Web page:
The concept of an adept teacher lies at the heart of Upanishadic dialogue in which the guru clarifies the doubts of his pupils and inspires them to think deeply on matters of consciousness. Since experience is the only true touchstone, the ancients focused first on the evolved state of a guru, who could awaken others to a higher consciousness. This focus characterizes the Ashtavakra Samhita, the discourse-dialogue centered on Self-realization, between the young sages. Ashtavakra and the elderly king of Mithila, Janaka, who discussed knowledge as being ever conscious of the eternality of one-self, and understanding it as inextricably linked to the question of what constitutes bondage and liberation.
"Non-attachment for sense-objects is liberation love for sense-objects is bondage..." Ashtavakra describes the nature of knowledge thus, going directly to the central focus that the self alone exists and all else, within the mind-senses matrix, is false and unreal. He draws his disciple's attention to his own restlessness, despite being satisfied king. Ashtavakra talks of the eternal yearning of the mind for its true nature, beyond all objects, beyond all desires. The seeker has only got preoccupied in this world till now to quench this restlessness, not fully comprehending what he seeks. The seeker remains unfulfilled as a result of this material pre-occupation because one can actually only feel satiated in the realization of one's true nature.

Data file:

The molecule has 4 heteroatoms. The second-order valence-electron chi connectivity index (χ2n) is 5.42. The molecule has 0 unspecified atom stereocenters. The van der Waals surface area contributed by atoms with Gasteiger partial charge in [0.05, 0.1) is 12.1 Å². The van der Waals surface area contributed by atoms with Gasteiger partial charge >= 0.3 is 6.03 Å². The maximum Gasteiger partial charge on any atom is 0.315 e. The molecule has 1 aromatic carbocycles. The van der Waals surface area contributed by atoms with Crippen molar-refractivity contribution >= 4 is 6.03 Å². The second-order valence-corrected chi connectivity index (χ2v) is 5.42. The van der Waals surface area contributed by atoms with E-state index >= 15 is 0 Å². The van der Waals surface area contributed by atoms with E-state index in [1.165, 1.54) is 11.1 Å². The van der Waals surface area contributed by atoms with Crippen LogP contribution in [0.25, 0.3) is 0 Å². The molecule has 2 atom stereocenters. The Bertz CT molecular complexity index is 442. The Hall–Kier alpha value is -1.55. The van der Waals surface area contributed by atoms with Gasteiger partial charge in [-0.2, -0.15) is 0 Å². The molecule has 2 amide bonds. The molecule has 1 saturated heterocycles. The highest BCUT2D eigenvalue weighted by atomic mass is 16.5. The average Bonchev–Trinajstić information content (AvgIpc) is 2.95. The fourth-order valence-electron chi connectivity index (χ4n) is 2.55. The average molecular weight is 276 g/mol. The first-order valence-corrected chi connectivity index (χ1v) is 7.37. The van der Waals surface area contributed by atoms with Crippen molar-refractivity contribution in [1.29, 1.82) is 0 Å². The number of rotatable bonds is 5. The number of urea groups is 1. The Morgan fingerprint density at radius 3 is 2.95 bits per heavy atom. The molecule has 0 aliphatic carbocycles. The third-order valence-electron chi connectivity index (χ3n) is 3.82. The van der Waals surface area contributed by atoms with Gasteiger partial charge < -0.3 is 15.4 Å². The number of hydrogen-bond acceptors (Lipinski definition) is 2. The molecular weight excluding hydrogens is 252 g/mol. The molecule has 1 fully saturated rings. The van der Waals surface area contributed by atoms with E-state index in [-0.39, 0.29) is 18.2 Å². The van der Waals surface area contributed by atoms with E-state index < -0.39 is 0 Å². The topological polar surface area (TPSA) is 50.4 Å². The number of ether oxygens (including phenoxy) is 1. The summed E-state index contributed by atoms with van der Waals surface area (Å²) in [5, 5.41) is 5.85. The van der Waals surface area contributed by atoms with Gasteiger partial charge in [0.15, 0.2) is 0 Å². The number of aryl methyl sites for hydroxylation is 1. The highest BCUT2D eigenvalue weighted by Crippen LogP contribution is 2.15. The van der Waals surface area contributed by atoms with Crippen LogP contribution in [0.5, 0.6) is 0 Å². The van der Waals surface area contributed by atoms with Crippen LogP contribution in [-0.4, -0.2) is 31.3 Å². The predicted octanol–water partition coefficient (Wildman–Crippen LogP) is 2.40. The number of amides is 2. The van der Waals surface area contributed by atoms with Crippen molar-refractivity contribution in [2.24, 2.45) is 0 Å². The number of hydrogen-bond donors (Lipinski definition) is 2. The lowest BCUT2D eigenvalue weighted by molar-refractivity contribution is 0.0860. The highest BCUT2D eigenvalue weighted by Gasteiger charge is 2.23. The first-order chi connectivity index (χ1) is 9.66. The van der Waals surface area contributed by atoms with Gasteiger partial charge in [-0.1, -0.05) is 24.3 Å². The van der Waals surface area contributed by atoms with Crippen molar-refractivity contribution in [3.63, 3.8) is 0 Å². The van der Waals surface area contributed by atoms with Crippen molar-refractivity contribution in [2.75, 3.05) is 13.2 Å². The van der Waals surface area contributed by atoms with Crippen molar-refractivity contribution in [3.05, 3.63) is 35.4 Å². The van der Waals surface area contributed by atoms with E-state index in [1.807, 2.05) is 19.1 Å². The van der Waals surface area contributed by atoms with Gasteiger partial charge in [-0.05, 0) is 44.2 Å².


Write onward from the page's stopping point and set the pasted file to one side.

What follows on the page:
Ashtavakra continues with his exposition of the illusory nature of the world by exhorting Janaka to renounce desire in all forms, be it the desire for enjoyment and learning or even of pious deeds, for "bondage consists only of desire and the destruction of desire is liberation..." Heasks him to wake up to the transitory nature of all things, to cultivate dispassion by seeing loss and suffering all around, to understand that the root of this cycle of suffering is attachment born of desire. The Ashtavakra Samhita so completely focuses on the nature of Atmanubhuti, defined within the contours of the bondage-liberation paradigm.
Ashtavakra goes on to annihilate the false sense of identification of the self with the mind, saying that "it is bondage when the mind desires or grieves at anything, rejects or accepts anything, feels happy or angry at anything. " He sums up a free and fearless soul as one who has renounced desire, for "the renunciation desire alone is the renunciation of the world"
Ashtavakra then attempts to describe the state of bliss of the self in which all notions of plurality fall away, in which even intellectual or aesthetic or ethical pursuits seem secondary, where "there is no heaven or hell or liberation .... Nothing but the self in this expanded cosmic consciousness". The fire of knowledge ignited by the guru burns away the desires of the disciple, and the last two chapters allude to the experiential realization of the disciple himself.
Janaka concludes the Samhita by describing his own state to his guru Ashtavakra; where are the elements, where is the body, where is the mind, where is the knower; the means the object of knowledge where is anything, where is the world, where is the aspirant......, "The self alone exists."